It should be noted that ratios, concentrations, amounts, and other numerical data may be expressed herein in a range format. It is to be understood that such a range format is used for convenience and brevity, and thus, should be interpreted in a flexible manner to include not only the numerical values explicitly recited as the limits of the range, but also to include all the individual numerical values or sub-ranges encompassed within that range as if each numerical value and sub-range is explicitly recited. To illustrate, a concentration range of “about 0.1% to about 5%” should be interpreted to include not only the explicitly recited concentration of about 0.1 wt % to about 5 wt %, but also include individual concentrations (e.g., 1%, 2%, 3%, and 4%) and the sub-ranges (e.g., 0.5%, 1.1%, 2.2%, 3.3%, and 4.4%) within the indicated range. The term “about” can include ±1%, ±2%, ±3%, ±4%, ±5%, ±6%, ±7%, ±8%, ±9%, or ±10%, or more of the numerical value(s) being modified.

The term “substantially” as used herein, refers to any proportion of an object, property of an object, composition, or system parameter, wherein the proportion is greater than 50%, more preferably greater than 60%, more preferably greater than 70%, more preferably greater than 80%, more preferably greater than 90%, and more preferably greater than 95% of the whole.

The term “Positron Emission Tomography (PET)” as used herein refers to a nuclear imaging technique used in the medical field to assist in the diagnosis of diseases. PET allows the physician to examine the whole patient at once by producing pictures of many functions of the human body unobtainable by other imaging techniques. In this regard, PET displays images of how the body works (physiology or function) instead of simply how it looks. PET is considered the most sensitive, and exhibits the greatest quantification accuracy of any nuclear medicine imaging instrument available at the present time. Applications requiring this sensitivity and accuracy include those in the fields of oncology, cardiology, and neurology.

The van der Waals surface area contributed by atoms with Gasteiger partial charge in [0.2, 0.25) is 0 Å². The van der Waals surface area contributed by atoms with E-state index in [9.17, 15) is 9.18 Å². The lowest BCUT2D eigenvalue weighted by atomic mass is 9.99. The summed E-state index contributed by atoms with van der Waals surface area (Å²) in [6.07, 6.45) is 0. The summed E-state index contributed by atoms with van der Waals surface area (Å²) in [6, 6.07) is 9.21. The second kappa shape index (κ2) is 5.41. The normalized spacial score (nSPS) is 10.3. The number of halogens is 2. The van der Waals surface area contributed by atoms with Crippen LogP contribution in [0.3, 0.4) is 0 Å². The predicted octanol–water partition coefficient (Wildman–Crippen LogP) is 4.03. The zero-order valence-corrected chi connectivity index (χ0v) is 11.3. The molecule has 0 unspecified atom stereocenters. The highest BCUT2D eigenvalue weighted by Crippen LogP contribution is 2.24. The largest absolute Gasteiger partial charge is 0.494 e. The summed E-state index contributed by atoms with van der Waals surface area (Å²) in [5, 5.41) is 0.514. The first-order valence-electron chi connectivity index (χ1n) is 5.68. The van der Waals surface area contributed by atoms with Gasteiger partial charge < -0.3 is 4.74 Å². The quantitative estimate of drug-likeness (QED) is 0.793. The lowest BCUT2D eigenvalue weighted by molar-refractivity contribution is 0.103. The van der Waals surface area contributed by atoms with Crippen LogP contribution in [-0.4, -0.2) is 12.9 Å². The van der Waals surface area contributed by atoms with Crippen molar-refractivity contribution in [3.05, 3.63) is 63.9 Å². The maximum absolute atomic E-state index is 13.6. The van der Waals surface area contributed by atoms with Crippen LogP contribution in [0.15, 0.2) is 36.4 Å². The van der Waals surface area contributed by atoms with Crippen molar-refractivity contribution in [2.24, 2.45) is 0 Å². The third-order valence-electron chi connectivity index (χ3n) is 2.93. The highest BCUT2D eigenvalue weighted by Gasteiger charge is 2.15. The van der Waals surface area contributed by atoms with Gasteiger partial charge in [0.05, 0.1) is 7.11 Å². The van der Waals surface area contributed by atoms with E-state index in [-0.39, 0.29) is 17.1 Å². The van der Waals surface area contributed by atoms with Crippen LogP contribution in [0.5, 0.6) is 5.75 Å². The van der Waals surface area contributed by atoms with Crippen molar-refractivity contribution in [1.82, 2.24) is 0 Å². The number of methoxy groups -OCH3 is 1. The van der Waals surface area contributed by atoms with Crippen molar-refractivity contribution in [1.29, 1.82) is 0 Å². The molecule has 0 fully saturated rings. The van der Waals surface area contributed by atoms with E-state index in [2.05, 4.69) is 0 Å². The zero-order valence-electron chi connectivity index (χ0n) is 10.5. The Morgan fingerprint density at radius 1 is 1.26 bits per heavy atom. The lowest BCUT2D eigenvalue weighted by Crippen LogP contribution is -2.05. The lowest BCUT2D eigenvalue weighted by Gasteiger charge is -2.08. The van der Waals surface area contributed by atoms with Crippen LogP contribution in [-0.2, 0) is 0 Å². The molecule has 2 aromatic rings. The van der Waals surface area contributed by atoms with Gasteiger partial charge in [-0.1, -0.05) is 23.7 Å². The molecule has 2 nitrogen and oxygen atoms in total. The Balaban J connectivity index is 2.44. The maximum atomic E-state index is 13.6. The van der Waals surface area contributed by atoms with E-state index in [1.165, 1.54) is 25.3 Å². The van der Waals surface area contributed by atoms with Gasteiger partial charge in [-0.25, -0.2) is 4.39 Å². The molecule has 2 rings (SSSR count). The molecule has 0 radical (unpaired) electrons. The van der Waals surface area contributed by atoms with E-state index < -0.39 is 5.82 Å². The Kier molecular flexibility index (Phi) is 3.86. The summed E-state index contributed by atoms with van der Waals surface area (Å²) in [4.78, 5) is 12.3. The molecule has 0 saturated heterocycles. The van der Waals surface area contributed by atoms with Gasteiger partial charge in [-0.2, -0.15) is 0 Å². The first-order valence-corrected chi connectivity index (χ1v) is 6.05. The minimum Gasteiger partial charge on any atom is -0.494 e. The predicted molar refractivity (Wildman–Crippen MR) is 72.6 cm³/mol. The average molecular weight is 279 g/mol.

The term “radiopharmaceutical” as used herein refers to radioactive pharmaceuticals used in the field of nuclear medicine as radiopharmaceuticals in the diagnosis and treatment of many diseases. Many radiopharmaceuticals use technetium (Tc-99m), 18F, and the like.

In PET, short-lived positron-emitting isotopes, herein referred to as radiopharmaceuticals or radiopharmaceuticals, are injected into a patient. When these radioactive drugs are administered to a patient, they distribute within the body according to the physiologic pathways associated with their stable counterparts. For example, the radiopharmaceutical 18F-labeled glucose, known as fluorodeoxyglucose or “FDG”, can be used to determine where normal glucose would be used in the brain. Other radioactive compounds, such as 11C-labeled acetate, 13N-labeled ammonia or 15O-labeled water, are used to study such phenomena as neoplastic transformation or blood flow.

As the FDG or other radiopharmaceutical isotopes decay in the body, they produce positively charged particles called positrons. The positrons encounter electrons, and both are annihilated. As a result of each annihilation event, gamma rays are generated in the form of a pair of diametrically opposed photons approximately 180 degrees (angular) apart. By detecting these annihilation “event pairs” for a period of time, the isotope distribution in a cross section of the body can be determined, thereby identifying the site(s) of radiopharmaceutical concentration. These events are mapped within the patient's body, thus allowing for the quantitative measurement of metabolic, biochemical, and functional activity in living tissue. More specifically, PET images (often in conjunction with an assumed physiologic model) are used to evaluate a variety of physiologic parameters such as glucose metabolic rate, cerebral blood flow, tissue viability, oxygen metabolism, and in vivo brain neuron activity. Methods of capturing PET scan images are known in the art.